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Post by JohnConnolly » Fri Mar 16, 2007 10:55 pm

one huge problem is pumps and covers are NOT FLAT. If you put one on a belt sander you'd be shocked! Some take a LOT of surfacing to make them flat. If they are not flat, that's a pressure leakage, especially at idle!

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Post by Bruce2 » Sat Mar 17, 2007 4:07 pm

A belt sander, John? That may be good for getting a really bad pump better, but the ideal is to lay a sheet of 120 grit sandpaper on a flat piece of glass like is found on any side Beetle window. The results of that will surprise you.

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Post by JohnConnolly » Mon Mar 19, 2007 12:18 am

I was simply making a point. Covers are NOT FLAT out of the box.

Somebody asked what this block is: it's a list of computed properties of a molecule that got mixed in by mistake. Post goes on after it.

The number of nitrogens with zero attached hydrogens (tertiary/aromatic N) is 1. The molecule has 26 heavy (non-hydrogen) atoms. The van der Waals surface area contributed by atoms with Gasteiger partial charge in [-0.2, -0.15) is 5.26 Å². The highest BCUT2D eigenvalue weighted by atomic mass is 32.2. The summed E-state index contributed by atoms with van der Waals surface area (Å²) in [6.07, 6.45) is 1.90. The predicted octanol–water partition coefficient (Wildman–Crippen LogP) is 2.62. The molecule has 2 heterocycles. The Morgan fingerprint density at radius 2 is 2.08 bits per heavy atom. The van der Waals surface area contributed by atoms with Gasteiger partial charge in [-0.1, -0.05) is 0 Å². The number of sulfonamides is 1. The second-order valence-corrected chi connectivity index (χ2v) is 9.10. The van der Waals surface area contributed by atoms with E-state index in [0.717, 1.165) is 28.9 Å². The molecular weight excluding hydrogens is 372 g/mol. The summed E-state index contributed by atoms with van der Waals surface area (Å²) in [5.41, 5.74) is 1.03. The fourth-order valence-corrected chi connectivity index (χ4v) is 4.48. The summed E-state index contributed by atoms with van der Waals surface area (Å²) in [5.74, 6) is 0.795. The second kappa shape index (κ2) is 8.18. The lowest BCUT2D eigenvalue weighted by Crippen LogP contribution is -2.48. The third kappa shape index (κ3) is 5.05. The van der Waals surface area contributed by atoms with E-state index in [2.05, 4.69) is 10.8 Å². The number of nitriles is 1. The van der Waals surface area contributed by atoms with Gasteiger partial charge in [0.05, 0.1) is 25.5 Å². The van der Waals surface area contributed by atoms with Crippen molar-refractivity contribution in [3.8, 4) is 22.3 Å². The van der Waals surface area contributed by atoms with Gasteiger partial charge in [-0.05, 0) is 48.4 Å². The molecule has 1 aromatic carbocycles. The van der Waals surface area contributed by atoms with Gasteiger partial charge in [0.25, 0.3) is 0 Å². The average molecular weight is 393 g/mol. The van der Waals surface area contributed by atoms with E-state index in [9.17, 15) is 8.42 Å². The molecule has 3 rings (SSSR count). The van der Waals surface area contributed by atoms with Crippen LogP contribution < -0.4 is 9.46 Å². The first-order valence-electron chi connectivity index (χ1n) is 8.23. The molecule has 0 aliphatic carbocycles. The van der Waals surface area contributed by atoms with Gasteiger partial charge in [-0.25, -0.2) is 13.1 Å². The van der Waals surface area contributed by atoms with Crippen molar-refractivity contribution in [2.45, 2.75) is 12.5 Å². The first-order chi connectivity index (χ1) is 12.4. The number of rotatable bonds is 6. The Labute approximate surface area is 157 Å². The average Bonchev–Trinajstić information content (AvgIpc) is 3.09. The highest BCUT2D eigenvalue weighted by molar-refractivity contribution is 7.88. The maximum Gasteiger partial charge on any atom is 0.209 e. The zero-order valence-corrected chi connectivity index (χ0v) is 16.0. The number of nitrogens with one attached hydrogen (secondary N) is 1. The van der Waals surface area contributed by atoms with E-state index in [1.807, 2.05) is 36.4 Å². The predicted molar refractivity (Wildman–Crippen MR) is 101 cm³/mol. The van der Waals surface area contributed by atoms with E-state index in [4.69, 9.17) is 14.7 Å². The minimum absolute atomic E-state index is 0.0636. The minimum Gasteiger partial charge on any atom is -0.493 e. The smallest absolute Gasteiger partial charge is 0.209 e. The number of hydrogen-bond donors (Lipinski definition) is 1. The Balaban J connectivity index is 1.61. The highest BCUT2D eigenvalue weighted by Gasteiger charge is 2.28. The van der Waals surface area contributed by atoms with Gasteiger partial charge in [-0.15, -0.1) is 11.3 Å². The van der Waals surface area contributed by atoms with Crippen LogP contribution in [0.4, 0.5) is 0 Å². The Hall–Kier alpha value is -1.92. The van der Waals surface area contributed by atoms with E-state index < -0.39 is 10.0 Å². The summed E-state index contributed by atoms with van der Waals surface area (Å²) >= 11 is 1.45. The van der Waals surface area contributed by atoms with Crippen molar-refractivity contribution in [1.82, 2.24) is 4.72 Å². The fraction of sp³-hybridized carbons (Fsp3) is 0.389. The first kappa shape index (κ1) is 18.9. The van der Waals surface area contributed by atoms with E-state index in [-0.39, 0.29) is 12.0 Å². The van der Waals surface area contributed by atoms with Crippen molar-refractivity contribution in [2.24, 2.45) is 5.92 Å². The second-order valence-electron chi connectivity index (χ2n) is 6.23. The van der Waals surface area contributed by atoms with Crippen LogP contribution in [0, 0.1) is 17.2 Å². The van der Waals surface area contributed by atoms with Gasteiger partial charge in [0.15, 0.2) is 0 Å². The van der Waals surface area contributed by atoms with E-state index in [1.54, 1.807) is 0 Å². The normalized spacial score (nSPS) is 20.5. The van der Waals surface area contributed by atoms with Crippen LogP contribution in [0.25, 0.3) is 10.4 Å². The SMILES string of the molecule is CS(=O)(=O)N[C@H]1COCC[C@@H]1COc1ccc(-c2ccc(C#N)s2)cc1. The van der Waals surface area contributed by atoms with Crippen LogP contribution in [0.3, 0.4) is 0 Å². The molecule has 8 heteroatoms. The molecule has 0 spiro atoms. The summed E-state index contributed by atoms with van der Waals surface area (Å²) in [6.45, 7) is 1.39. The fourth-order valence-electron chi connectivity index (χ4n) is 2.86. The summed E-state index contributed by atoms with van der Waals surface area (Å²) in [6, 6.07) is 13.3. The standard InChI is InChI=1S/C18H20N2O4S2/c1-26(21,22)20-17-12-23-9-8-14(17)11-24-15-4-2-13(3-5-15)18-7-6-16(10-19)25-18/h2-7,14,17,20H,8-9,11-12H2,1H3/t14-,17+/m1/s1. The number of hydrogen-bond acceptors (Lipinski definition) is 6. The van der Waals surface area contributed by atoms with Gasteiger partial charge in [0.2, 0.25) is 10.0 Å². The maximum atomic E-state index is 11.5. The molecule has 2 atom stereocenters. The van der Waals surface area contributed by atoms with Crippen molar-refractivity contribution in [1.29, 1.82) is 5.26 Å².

belt sanders, glass and sandpaper, both work.


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Post by Piledriver » Mon Mar 26, 2007 12:48 am

farmer wrote:speaking of such.
I have just installed an anodised aluminum pumpcover from a known vendor/manufacturer, on a hefty engine. At the end of the season we will take it apart again and see how it holds up. - The claim is that since its anodised, it will not wear, or at least very slow. - Time will tell.
T
Thick/HARD anodization (looks dark grey>black usually) should hold up well.
(Berg sells Schadeck pumps fully hard anodized and o-ringed)

Takes a licking from Scotchbrite (cleaning) and high power Plasma+Fluorine/Chlorine where I work every day without a whimper.

(Reminds /me to get my pump cover (or maybe the whole thing) hard anodized...~$50)

The pretty color stuff is generally... Bling.

BTW, is anyone selling Melling pumps with an o-ring yet? I'd buy one like that...

I have been trying to figure out how to do mine just in case, looks like you'd have to make a pump body holder to chuck up in the lathe.
Once someone had that made it could be done in a few seconds.